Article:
A friend of mine recently lent me Kevin Mitnick‘s book Ghost in the Wires: My Adventures as the World’s Most Wanted Hacker. It’s an entertaining story that highlights how the willingness of people to trust and help others who they assume to be co-workers is often the greatest weakness in security systems.
It also highlights some of the characteristics of obsessive behaviour. I had no idea how many separate times Mitnick was caught. It reminded me of Marc Lewis’ Memoirs of an Addicted Brain, in terms of how repeated contact with agents of authority was insufficient to interrupt a longstanding pattern of behaviour.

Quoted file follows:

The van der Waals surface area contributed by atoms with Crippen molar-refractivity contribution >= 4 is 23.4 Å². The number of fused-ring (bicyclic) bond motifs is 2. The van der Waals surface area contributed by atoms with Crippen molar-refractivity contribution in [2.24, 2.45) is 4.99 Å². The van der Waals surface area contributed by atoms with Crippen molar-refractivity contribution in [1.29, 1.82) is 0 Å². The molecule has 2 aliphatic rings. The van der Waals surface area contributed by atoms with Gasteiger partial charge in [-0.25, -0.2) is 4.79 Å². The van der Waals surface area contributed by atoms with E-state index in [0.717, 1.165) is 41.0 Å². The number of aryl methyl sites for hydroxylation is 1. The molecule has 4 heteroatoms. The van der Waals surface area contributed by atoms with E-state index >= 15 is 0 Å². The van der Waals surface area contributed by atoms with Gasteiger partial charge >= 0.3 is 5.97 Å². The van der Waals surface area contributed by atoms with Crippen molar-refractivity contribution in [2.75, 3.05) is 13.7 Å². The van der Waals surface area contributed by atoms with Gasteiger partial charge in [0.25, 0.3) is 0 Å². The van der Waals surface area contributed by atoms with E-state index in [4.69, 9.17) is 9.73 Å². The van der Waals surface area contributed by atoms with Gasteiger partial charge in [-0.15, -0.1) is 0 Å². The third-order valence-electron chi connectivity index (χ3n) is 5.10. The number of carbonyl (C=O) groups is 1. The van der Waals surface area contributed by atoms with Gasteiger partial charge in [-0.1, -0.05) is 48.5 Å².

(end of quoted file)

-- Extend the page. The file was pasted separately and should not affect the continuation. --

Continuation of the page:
The book is also a reminder of what seems like a more innocent era of global interconnectivity – when phone phreaks with blue boxes were a cutting-edge threat, and when the FBI would have real trouble tracking you down if you assumed the identity of someone who died in childhood. Now, attacks against computer systems seem associated more with governments themselves than with curious amateurs, and it’s difficult to imagine someone like Mitnick evading the surveillance state for long.